Mazaré— Wreck What You Know: a racial reconciliation poem // Spoken Word


Wreck what you know. Wreck what you know. Smash your melting pots. Burn your one-way bridges. Dump your garden salads drenched in the ranch
dressing of white normativity. No! Look me in my eyes. Intertwine your fingers with mine and then wrap me in your arms. This work is more hug than curtsy. More embrace than hat tip. But start there. Toast to the truth that I am different and
dazzling. Don’t dare turn a blind eye to my color, make me vanish. Mm mm. See it. Value it. Just don’t tokenize it. I’m not a coin to redeem at your diversity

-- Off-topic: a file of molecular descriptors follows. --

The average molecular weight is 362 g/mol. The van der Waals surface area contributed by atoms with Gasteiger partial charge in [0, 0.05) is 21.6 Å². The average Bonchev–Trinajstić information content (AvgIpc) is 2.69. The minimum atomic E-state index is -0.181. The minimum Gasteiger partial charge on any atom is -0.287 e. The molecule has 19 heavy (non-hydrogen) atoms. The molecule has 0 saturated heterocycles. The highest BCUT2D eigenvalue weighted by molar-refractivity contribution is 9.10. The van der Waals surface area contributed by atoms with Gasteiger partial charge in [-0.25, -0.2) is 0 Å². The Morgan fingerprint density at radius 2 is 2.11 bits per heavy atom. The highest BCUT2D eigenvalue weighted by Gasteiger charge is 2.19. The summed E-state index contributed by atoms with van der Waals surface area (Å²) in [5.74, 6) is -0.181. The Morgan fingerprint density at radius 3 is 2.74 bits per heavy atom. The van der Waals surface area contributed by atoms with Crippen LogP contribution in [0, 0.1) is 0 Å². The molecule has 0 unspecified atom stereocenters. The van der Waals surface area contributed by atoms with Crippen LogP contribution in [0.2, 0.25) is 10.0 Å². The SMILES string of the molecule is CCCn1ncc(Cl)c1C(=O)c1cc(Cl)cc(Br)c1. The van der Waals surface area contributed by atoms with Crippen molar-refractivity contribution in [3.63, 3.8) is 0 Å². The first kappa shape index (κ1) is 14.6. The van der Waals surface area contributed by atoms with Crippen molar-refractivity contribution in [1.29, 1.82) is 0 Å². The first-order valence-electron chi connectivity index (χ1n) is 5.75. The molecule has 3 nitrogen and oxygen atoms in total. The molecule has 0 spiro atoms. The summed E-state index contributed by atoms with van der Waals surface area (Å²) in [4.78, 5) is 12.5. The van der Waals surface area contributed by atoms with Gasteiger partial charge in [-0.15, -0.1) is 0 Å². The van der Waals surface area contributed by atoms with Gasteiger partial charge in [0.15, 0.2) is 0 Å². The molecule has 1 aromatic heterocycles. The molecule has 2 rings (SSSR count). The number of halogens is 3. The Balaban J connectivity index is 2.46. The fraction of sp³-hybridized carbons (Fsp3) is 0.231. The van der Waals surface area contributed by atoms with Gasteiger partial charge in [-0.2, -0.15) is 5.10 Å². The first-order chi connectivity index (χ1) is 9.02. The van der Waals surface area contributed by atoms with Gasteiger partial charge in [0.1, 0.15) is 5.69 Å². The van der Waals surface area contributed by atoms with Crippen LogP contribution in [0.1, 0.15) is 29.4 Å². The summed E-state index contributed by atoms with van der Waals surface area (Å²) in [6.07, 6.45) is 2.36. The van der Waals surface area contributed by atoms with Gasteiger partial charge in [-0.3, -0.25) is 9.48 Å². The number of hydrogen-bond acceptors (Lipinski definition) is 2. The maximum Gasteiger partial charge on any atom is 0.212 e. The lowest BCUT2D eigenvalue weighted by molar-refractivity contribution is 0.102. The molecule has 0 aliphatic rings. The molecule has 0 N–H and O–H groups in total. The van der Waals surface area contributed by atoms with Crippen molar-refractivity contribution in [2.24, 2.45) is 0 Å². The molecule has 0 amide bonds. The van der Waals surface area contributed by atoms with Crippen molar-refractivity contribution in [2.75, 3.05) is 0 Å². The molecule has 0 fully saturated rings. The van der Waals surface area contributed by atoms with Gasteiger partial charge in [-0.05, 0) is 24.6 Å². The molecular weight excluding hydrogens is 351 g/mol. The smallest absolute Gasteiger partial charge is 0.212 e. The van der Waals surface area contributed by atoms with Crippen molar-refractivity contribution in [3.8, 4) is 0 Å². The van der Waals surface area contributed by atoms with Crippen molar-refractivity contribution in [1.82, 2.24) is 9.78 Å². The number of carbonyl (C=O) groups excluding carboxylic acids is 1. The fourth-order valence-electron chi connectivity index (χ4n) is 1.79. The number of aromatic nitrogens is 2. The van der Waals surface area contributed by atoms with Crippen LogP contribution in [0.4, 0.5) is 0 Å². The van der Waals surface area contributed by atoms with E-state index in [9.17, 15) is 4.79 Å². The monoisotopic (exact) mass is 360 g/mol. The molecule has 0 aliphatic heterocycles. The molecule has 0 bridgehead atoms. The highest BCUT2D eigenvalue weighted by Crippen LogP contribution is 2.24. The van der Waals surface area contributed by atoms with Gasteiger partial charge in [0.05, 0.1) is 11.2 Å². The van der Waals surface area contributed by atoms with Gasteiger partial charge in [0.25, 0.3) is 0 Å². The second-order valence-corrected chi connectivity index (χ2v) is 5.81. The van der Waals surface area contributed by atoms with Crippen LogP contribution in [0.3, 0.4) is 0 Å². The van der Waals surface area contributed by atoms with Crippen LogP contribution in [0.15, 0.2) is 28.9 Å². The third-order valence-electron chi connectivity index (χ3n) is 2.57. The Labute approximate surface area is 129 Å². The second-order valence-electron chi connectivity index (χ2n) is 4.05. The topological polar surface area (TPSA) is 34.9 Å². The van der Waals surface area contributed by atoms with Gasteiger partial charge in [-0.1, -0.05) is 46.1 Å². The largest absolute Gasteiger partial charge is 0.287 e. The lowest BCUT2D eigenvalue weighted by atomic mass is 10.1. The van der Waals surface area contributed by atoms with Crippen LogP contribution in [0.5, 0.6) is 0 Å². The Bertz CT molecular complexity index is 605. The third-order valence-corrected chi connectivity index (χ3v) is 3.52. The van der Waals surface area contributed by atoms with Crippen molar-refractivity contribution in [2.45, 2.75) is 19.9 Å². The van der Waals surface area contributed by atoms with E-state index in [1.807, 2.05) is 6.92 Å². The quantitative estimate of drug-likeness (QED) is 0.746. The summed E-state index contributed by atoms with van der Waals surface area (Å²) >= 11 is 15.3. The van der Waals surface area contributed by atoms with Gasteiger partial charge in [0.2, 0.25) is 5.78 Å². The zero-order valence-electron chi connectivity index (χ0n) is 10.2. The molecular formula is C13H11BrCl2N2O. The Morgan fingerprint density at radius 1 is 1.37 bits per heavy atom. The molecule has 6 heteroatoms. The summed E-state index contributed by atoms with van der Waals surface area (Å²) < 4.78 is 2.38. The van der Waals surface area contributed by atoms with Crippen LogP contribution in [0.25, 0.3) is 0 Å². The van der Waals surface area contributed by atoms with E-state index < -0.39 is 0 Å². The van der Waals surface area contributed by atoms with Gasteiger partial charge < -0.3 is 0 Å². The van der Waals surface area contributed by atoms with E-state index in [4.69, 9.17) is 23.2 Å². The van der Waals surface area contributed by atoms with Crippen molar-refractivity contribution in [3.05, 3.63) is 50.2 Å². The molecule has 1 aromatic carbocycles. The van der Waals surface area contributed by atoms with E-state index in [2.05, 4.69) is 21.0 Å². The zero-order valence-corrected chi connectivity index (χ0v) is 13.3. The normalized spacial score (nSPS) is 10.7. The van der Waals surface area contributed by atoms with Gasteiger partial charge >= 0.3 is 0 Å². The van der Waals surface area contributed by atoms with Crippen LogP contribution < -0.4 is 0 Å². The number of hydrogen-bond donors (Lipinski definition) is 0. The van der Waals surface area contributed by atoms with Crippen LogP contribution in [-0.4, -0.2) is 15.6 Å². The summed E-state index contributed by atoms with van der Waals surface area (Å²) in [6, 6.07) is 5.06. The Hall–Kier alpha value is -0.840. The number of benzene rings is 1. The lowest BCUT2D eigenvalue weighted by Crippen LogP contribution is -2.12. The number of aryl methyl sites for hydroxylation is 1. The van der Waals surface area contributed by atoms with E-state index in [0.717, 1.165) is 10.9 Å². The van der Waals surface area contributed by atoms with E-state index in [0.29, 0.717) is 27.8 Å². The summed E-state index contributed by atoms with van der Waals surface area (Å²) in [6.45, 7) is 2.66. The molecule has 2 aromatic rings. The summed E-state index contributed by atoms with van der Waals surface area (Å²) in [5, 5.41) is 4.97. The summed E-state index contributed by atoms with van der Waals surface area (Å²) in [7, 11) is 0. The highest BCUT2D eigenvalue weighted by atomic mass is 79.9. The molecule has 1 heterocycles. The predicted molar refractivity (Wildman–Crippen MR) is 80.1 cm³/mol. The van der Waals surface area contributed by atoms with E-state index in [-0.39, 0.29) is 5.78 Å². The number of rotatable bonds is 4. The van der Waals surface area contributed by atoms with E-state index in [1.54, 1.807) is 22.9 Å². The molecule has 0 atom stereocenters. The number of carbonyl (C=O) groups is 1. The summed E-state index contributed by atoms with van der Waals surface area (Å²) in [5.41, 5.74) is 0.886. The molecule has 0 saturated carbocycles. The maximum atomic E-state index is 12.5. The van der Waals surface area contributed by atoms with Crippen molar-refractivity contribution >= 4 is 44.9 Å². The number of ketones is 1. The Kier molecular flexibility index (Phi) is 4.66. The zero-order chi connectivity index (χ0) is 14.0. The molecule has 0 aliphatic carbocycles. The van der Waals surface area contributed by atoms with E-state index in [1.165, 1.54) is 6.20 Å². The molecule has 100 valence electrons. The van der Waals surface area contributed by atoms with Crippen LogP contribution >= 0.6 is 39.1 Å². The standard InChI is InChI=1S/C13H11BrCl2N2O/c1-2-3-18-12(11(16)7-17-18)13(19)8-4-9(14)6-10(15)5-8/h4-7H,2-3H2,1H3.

counter. We aren’t crayons to line up in your pews. People love to use the Racial Reconciliation
lingo, but it’s about more than boosting your numbers and your ego. It’s not just a pretty bow to tie on top
of your building. Because there’s nothing pretty about a gallon of blood dripping from someone’s side to buy the unity between you and your enemy. This grotesque gift is the force of gravity that anchors your building to the ground. So wreck what you know. Wreck what you think you know. So we can build.

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